– A peek at the standings reflects the Wild’s progress since mid-November, a climb that has lifted the team from obscurity to relevance in just three weeks.

But that’s not the only sign of improvement.

How the Wild is advancing is also telling of its journey, with its latest performance against the high-scoring Lightning one of the best examples of this growth.

After melting down earlier in the season, intermittent lapses in which the Wild looked utterly frazzled, the team is now the one overwhelming the opposition — just like it did in bursts Thursday to hold off the Lightning 5-4. In front of 19,092 at Amalie Arena, it notched its fifth straight win while also turning its season-high 11-game point streak (8-0-3) into the second longest in franchise history.

“You haven’t seen that with this team for a while,” coach Bruce Boudreau said. “But I think it’s the belief in them at this point. Instead of saying, ‘Oh, woe is me,’ like they talked about at the beginning of the year they’re saying, ‘Let’s go. Let’s get these guys right away.’ It works. It doesn’t work all the time. But when you’re winning and things are going good, it works.”

Such is the current state of the Wild, which is discovering new ways to keep this run alive and now owns the second wild card in the West.

At the first stop on this three-game road trip, it rallied from a two-goal deficit to shrug off the Panthers 4-2 on Tuesday.

And to complete a sweep of Florida, the Wild (14-11-4) relied on opportunistic scoring — mostly courtesy of Eric Staal’s line, as Mats Zuccarello scored the game-winner to go along with two assists and Jason Zucker had a goal and assist. His 21 points lead the team.

“They’re two great players,” Zucker said of his linemates. “It’s been fun to get into a rhythm with them.”

The Wild fell behind on Tampa’s first shot, an Erik Cernak finish off the rush at 1:52 of the first period, but then moved ahead of three quick strikes.

Joel Eriksson Ek buried a behind-the-net feed at 9:33. Zucker polished off a slick passing sequence at 10:46, and only 28 seconds later, Carson Soucy’s shot sailed through traffic and behind Lightning goalie Andrei Vasilevskiy for his second goal in as many games.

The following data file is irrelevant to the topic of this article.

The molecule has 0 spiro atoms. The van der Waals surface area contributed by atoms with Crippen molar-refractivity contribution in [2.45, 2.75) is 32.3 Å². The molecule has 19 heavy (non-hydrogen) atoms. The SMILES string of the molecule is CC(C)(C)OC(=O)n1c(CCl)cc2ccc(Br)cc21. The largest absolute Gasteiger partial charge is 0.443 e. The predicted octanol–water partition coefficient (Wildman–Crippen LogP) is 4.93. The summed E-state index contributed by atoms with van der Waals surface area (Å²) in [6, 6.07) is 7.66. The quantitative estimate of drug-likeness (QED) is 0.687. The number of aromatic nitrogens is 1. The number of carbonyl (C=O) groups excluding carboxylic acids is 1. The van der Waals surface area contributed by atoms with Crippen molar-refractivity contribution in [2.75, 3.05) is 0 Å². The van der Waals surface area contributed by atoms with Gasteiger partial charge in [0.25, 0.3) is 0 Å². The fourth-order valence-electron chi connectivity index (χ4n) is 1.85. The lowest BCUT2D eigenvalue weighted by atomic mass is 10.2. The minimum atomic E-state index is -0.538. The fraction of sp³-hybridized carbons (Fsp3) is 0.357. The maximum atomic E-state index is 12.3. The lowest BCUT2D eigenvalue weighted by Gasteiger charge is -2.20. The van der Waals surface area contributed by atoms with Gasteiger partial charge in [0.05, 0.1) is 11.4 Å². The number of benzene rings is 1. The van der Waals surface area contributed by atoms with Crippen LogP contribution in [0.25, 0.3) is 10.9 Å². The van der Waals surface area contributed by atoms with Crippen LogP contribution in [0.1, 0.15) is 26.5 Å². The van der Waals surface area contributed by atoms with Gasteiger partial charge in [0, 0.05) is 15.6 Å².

Three goals in 1:41 tied the Wild’s franchise record for the fastest three in a road game; the Wild also accomplished the feat March 25, 2004 at Chicago (Andrei Zyuzin, Wes Walz and Matt Johnson).

“Not used to it, but it’s nice to see,” Boudreau said.

With 4:03 left in the first, the Lightning crept within a goal when Mikhail Sergachev slipped a puck between goalie Alex Stalock and the near post and Tampa eventually tied it at 18:47 of the second on a point shot by Victor Hedman on the power play that the Lightning received after it had a goal disallowed because of goalie interference. Tampa went 1-for-4 with the man advantage, while the Wild was 0-for-2.

But just 40 seconds later, center Victor Rask stuffed in a loose puck after a Soucy shot went wide for Rask’s second point in his last two games.

“I’ve always been told the next shift after a goal, whether you score it or they score it, is one of the bigger shifts in the game, and we’ve been good at that lately,” Soucy said.

In the third, the Wild issued the same response. After the Lightning tied it at 4 minutes on a five-hole shot by Alex Killorn, the Wild answered on the very next shift, with Zucker setting up Zuccarello’s shot only eight seconds after Tampa’s goal.

“They won that one for the goalie,” said Stalock, who felt he wasn’t at his best during a 30-save night. “It’s like every time they scored, we just came back and fired one in. … The way things are going right now is pretty incredible.”